KIDAPAWAN CITY (MindaNews/December 14) – After almost two years, the construction of a multi-million filtration plant, which would ensure safe drinking water for at least 24,000 residents in North Cotabato even during heavy flooding, is finally completed.
Stella Gonzales, general manager of the Metro Kidapawan Water District (MKWD), led Friday the inauguration of the P17.5 million reinforced concrete slow sand filtration plant located in Barangay Perez, this city, one of the watersheds in Mount Apo, the country’s tallest peak.
Cotabato Diocese Bishop Romulo dela Cruz and representatives from the Local Water Utilities Administration (LWUA) witnessed the event.
Engineer Wilisper Alqueza, MKWD assistant general manager, said the project is a component of their System Improvement and Expansion Program (SEIP), a P250-million loan they acquired from the Land Bank of the Philippines in early 2011.
The construction of the filter plant started March last year.
Alqueza said the plant has three main structures: silt interceptor, slow sand filter, and catch basin.
The silt interceptor will receive turbid water from the source through inlet pipes. The pipes, Alqueza explained, would lead to the second structure, which is the slow sand filter where turbidity of the water would be totally eliminated based on the standards set by the Philippine National Standard for Drinking Water.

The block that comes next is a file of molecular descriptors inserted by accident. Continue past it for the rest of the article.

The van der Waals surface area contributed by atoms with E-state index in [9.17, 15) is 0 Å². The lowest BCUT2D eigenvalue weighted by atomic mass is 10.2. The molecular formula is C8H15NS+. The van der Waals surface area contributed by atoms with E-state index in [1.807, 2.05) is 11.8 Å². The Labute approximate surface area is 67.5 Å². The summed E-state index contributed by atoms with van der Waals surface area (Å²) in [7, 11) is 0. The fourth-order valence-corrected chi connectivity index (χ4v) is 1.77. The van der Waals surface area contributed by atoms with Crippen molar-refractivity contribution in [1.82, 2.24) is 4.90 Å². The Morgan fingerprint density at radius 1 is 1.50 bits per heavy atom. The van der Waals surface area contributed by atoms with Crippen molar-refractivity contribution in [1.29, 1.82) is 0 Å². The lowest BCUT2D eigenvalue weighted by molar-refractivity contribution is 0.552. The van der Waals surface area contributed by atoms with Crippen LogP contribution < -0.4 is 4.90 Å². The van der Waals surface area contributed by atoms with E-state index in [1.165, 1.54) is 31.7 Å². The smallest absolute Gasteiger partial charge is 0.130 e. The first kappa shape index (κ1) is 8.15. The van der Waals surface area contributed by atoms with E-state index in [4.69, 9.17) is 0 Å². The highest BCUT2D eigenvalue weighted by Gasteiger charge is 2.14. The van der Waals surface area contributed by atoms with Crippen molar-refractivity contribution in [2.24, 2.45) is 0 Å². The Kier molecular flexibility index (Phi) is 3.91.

The third structure of the filtration plant, the catch basin, would serve as the collection box of filtered water.
“In this chamber, water is subjected to treatment with chlorine gas before distribution,” Alqueza said.
The outlets of the filtration plant will then lead to direct lines, which would provide supply to the whole area of Kidapawan City and the nearby town of Matalam, also in North Cotabato.
Gonzales said testing of water turbidity is done before and after every stage.
“In fact, turbidity of water would be determined even before it reaches the filtration plant,” she said.
Gonzales stressed turbidity, or the measure of relative clarity of a liquid, is inevitable in surface sources, especially during heavy downpour and floods.
The filter plant is also a response to the growing number of concessionaires.
“It (water) can be used all the time, even during floods where water is turbid,” Gonzales stressed. (Malu Cadelina Manar/MindaNews)